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"Mums, dads, sons and daughters being labelled as killers. It’s just got to stop": Chris Boardman comments on Telegraph '52mph in a 20mph zone' article as it emerges co-author is former BBC fact-checker

Boardman was one of numerous prominent figures to comment on the inaccuracies in the Telegraph article, while the husband of Kim Briggs has commented on the backlash sparked by the Government's proposal to introduce new dangerous cycling laws...

The backlash to a Telegraph article published on Thursday evening that claimed a cyclist was clocked riding at 52mph in a 20mph zone on Chelsea Embankment has caught the attention of Chris Boardman and numerous other prominent figures, with Boardman describing the article as "hate speech" in an X/Twitter post last night. It has also emerged that the co-author of the controversial Telegraph article, currently a data editor at the broadsheet, is a former fact-checker at BBC Reality Check, now known as BBC Verify. 

Boardman's full post read: "I don’t normally get involved in calling out headlines but it’s just getting bonkers.

"If this was directed at a gender, race or religion it would be rightly called out as the hate speech it is. Mums, dads, sons and daughters being labelled as killers. It’s just got to stop."

The Sky Sports News presenter Sanny Rudravajhala also expressed his anger at the article's inaccuracies, addressing the authors on X/Twitter: "Your whole piece centres on injuries and deaths from cyclists without anything to compare it with. Four deaths caused by cyclists for example versus say the 1,711 from cars in 2022?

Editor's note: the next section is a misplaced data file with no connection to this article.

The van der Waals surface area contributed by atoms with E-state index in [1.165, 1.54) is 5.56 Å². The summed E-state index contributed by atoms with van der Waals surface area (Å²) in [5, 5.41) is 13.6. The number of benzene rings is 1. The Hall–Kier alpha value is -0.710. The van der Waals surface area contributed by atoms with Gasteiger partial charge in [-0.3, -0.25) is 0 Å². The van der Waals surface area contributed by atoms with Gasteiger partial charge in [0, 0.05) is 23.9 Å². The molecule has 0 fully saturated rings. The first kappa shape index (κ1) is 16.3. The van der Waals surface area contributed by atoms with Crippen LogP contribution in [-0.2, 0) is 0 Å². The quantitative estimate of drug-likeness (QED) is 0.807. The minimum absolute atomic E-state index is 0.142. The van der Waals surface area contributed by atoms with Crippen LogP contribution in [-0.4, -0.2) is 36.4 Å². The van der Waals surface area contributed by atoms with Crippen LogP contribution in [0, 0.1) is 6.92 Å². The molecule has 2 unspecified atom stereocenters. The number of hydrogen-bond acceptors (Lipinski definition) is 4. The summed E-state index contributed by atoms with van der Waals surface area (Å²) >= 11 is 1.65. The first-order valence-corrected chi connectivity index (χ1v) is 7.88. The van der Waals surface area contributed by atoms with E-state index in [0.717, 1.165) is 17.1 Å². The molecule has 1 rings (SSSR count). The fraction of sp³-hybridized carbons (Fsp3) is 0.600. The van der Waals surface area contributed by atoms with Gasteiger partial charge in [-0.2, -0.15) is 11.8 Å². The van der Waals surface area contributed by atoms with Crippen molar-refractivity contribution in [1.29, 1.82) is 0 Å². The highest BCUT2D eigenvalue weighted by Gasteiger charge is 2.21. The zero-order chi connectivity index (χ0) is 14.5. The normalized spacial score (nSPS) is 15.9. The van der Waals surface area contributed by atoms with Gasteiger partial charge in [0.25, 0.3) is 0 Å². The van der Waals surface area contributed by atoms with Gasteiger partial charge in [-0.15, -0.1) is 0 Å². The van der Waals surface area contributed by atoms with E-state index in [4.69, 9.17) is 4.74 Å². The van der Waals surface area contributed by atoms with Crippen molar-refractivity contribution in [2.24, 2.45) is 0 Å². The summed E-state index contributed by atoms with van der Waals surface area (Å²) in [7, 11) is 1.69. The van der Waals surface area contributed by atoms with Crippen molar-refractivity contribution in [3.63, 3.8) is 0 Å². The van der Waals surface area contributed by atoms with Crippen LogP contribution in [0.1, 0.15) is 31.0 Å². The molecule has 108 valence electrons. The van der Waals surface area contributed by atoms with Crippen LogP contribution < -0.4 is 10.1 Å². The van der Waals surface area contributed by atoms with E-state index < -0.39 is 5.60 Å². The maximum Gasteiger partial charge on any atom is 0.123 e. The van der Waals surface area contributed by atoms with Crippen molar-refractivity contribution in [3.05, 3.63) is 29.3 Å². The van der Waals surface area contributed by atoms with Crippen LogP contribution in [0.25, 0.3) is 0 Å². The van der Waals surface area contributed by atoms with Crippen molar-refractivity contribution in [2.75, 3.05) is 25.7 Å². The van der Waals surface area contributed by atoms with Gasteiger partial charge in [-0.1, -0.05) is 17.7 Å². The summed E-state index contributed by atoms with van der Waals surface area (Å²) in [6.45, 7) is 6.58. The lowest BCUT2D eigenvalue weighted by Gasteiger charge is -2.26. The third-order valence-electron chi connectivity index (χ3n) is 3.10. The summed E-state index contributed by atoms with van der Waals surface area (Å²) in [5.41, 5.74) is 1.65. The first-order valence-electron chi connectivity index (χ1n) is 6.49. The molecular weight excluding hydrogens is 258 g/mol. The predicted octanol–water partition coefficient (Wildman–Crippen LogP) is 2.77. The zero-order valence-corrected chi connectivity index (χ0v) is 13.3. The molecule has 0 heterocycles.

"Or 143,326 injuries from car accidents versus the 462 from cyclists that you mention.

"And bloody hell, this quote, “Strava enthusiasts claim dangerous cyclists are a small minority.” - I mean, clearly they are? Or are the majority of Strava cyclists dangerous?

"I just cannot imagine compromising my entire journalistic training to the point of providing no balance whatsoever bar one random rider vox in an entire piece. Please do better."

Jeremy Vine commented: "...The Telegraph is in full culture-war mode, and hating on cyclists is seen as an easy win."

The inaccurate headline on the article in question remains unchanged at the time of writing. As we reported yesterday, an 80kg cyclist on an 8kg bike would have to hold 2,500 watts to ride the Tite St to Chelsea Bridge Strava segment at 52mph, which would be physically impossible for the world's best cycling sprint specialists.

road.cc has approached the Telegraph's data editor for comment. 

The current glut of media coverage around 'dangerous cycling' was sparked by a recent coroner's inquest into the tragic case of 81-year-old Hilda Griffiths, killed in a collision with a cyclist in Regent's Park back in 2022, with the inquest being told that the cyclist would face no charges. 

Last weekend, the Telegraph reported that another pedestrian was hit by a cyclist at the same spot where Ms Griffiths was fatally struck. Strava responded by urging cyclists to "prioritise everyone's safety", stating that "hazardous" segments could be flagged on its platform.